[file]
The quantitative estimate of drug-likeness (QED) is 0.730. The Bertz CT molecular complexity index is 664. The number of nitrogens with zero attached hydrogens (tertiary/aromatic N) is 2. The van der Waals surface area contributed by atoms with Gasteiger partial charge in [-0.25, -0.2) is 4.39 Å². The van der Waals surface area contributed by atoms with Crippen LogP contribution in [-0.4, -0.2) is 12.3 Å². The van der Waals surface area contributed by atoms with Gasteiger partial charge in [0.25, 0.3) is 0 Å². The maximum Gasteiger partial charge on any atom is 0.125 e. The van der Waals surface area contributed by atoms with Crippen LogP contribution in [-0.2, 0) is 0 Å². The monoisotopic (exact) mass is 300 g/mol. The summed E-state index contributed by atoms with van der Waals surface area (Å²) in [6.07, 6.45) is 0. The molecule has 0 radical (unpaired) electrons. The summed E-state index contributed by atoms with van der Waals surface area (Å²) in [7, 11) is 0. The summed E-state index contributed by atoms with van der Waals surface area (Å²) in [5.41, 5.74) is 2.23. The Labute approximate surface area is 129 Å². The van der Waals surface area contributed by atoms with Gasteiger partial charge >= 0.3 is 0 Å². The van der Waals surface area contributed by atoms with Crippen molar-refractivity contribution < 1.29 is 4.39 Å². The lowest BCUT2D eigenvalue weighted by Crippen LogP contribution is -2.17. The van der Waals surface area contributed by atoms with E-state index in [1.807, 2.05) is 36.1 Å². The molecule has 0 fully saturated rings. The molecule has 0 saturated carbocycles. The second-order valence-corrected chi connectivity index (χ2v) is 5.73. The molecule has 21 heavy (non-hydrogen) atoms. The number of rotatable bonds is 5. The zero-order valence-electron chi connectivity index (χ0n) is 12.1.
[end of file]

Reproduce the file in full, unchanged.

The quantitative estimate of drug-likeness (QED) is 0.730. The Bertz CT molecular complexity index is 664. The number of nitrogens with zero attached hydrogens (tertiary/aromatic N) is 2. The van der Waals surface area contributed by atoms with Gasteiger partial charge in [-0.25, -0.2) is 4.39 Å². The van der Waals surface area contributed by atoms with Crippen LogP contribution in [-0.4, -0.2) is 12.3 Å². The van der Waals surface area contributed by atoms with Gasteiger partial charge in [0.25, 0.3) is 0 Å². The maximum Gasteiger partial charge on any atom is 0.125 e. The van der Waals surface area contributed by atoms with Crippen LogP contribution in [-0.2, 0) is 0 Å². The monoisotopic (exact) mass is 300 g/mol. The summed E-state index contributed by atoms with van der Waals surface area (Å²) in [6.07, 6.45) is 0. The molecule has 0 radical (unpaired) electrons. The summed E-state index contributed by atoms with van der Waals surface area (Å²) in [7, 11) is 0. The summed E-state index contributed by atoms with van der Waals surface area (Å²) in [5.41, 5.74) is 2.23. The Labute approximate surface area is 129 Å². The van der Waals surface area contributed by atoms with Gasteiger partial charge >= 0.3 is 0 Å². The van der Waals surface area contributed by atoms with Crippen molar-refractivity contribution < 1.29 is 4.39 Å². The lowest BCUT2D eigenvalue weighted by Crippen LogP contribution is -2.17. The van der Waals surface area contributed by atoms with E-state index in [1.807, 2.05) is 36.1 Å². The molecule has 0 fully saturated rings. The molecule has 0 saturated carbocycles. The second-order valence-corrected chi connectivity index (χ2v) is 5.73. The molecule has 21 heavy (non-hydrogen) atoms. The number of rotatable bonds is 5. The zero-order valence-electron chi connectivity index (χ0n) is 12.1.